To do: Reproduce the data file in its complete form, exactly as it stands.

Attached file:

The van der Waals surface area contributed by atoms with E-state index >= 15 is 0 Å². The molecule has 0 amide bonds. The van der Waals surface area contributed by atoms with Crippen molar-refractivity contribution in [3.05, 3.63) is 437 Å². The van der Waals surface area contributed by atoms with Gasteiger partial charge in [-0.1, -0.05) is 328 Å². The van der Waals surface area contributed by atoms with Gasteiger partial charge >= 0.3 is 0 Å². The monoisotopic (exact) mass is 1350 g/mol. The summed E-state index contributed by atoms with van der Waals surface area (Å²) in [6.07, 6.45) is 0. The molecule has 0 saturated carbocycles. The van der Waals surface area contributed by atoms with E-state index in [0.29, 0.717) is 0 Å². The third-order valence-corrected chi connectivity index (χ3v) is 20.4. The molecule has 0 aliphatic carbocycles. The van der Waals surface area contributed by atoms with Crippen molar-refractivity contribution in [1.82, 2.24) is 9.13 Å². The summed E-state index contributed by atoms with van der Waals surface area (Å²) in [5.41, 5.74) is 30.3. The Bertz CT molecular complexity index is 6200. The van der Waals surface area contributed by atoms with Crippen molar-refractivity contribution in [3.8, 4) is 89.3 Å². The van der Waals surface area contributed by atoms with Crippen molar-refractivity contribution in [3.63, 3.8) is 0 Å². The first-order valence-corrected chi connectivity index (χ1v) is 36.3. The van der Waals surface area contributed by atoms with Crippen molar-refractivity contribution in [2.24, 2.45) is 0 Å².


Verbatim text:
The van der Waals surface area contributed by atoms with E-state index >= 15 is 0 Å². The molecule has 0 amide bonds. The van der Waals surface area contributed by atoms with Crippen molar-refractivity contribution in [3.05, 3.63) is 437 Å². The van der Waals surface area contributed by atoms with Gasteiger partial charge in [-0.1, -0.05) is 328 Å². The van der Waals surface area contributed by atoms with Gasteiger partial charge >= 0.3 is 0 Å². The monoisotopic (exact) mass is 1350 g/mol. The summed E-state index contributed by atoms with van der Waals surface area (Å²) in [6.07, 6.45) is 0. The molecule has 0 saturated carbocycles. The van der Waals surface area contributed by atoms with E-state index in [0.29, 0.717) is 0 Å². The third-order valence-corrected chi connectivity index (χ3v) is 20.4. The molecule has 0 aliphatic carbocycles. The van der Waals surface area contributed by atoms with Crippen molar-refractivity contribution in [1.82, 2.24) is 9.13 Å². The summed E-state index contributed by atoms with van der Waals surface area (Å²) in [5.41, 5.74) is 30.3. The Bertz CT molecular complexity index is 6200. The van der Waals surface area contributed by atoms with Crippen molar-refractivity contribution in [3.8, 4) is 89.3 Å². The van der Waals surface area contributed by atoms with Crippen molar-refractivity contribution in [3.63, 3.8) is 0 Å². The first-order valence-corrected chi connectivity index (χ1v) is 36.3. The van der Waals surface area contributed by atoms with Crippen molar-refractivity contribution in [2.24, 2.45) is 0 Å².